How a bill becomes a law in Congress2019-09-16T12:35:26-06:00

Remember School House Rock? The legislative process is still the same today! Every federal bill starts with an idea or as a potential solution for a problem. These solutions originate with government agencies, lobbyists, special interest groups, or even constituents like you! From there, every bill must go through the following legislative process in order to become U.S. law:

  1. The bill is drafted. Legislators shape the idea into a bill using data, resources and research. They rely heavily on their staff, committee staff, and resources such as the Library of Congress, the Congressional Research Service, and other experts. 
  2. The bill is introduced. Any congress member can introduce a piece of legislation, but they most often introduce bills related to the committees on which they serve. All bills must have a sponsor who is a member of the House or Representatives or Senate. The bill is given to the House Clerk or the Presiding Officer of the Senate for introduction.
  3. Referral to committees. The bill is then referred to a committee with jurisdiction over the primary issue of the bill. Sometimes a bill will be referred to multiple committees or subcommittees.
  4. Hearings and markup. The chair of the committee holds a lot of power. They set the schedule for hearings and markup.  During public hearings, witnesses may share different viewpoints on the bill. During markup the bill is debated, amended, and rewritten. This process of amending the bill will sometimes happen multiple times in different committees.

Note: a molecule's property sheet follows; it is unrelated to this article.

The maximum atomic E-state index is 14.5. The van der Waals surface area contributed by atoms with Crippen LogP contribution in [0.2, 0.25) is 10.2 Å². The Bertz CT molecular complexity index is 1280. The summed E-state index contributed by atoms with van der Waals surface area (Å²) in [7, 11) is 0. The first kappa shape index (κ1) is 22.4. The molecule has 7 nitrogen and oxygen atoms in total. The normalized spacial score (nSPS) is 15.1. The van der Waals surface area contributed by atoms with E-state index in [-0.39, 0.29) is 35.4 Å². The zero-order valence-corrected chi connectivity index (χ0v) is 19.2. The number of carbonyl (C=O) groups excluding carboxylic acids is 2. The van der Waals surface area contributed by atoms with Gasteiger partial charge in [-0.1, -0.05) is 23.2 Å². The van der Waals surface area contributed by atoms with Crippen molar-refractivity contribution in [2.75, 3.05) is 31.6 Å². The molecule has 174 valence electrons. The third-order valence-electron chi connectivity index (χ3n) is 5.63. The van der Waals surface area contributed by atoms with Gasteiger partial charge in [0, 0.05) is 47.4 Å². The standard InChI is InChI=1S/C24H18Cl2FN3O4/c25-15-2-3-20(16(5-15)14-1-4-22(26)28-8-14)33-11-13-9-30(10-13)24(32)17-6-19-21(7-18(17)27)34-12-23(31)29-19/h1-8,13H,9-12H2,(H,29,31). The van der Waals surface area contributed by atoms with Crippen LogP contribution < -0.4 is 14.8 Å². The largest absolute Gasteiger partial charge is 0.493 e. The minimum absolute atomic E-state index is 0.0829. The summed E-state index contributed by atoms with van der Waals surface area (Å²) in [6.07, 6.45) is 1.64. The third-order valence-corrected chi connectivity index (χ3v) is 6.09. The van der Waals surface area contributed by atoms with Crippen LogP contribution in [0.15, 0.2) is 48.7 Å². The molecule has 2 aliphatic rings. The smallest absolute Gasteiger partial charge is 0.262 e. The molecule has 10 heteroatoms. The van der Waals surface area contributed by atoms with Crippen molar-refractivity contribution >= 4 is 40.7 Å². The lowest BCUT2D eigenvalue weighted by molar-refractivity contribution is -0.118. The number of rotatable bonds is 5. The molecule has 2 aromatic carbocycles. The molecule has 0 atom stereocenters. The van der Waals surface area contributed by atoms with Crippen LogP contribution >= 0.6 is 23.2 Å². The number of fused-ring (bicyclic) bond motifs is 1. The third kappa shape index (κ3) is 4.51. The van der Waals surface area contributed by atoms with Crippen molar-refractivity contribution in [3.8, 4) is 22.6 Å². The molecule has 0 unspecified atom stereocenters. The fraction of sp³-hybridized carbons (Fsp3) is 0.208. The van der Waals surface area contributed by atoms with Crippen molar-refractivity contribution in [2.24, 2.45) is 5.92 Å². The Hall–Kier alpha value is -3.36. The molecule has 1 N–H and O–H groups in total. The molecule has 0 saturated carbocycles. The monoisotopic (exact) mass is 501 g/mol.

5. Referral to the Rules Committee. In the House, the bill is often sent to the Rules Committee before consideration. The committee determines rules regarding the procedures for the bill. They may set strict time limits or prohibit new amendments from being made.
  6. Floor action. In the House, a bill is debated on the floor, but debate rules are determined by the Rules Committee. Each opposing side is given equal time with members getting a set amount of time for debate. Any new amendments must be germane to the bill. In the Senate, members can speak for as long as they want, which is how filibusters happen. 
  7. The vote. The bill is voted on by present members of the body. In the House it is passed with a simple majority of 218/435 votes; in the Senate a bill must receive a simple majority of  51/100 votes to pass. 
  8. The bill is moved to the other chamber. If passed, the bill is sent to the other chamber. If either chamber does not pass the bill, it does not move forward. If the House and Senate pass the same bill then it is sent to the President. If the House and Senate pass different bills, both versions go to conference committee to work out the differences before it is sent to the president for a signature or veto.
  9. Bill is sent to the president. The president has 10 days to sign or veto the bill. If the president signs or takes no action on the bill, it is passed into law. If the president vetoes the bill, it is sent back to Congress. Congress can override the veto with a 2/3  yea vote in both houses.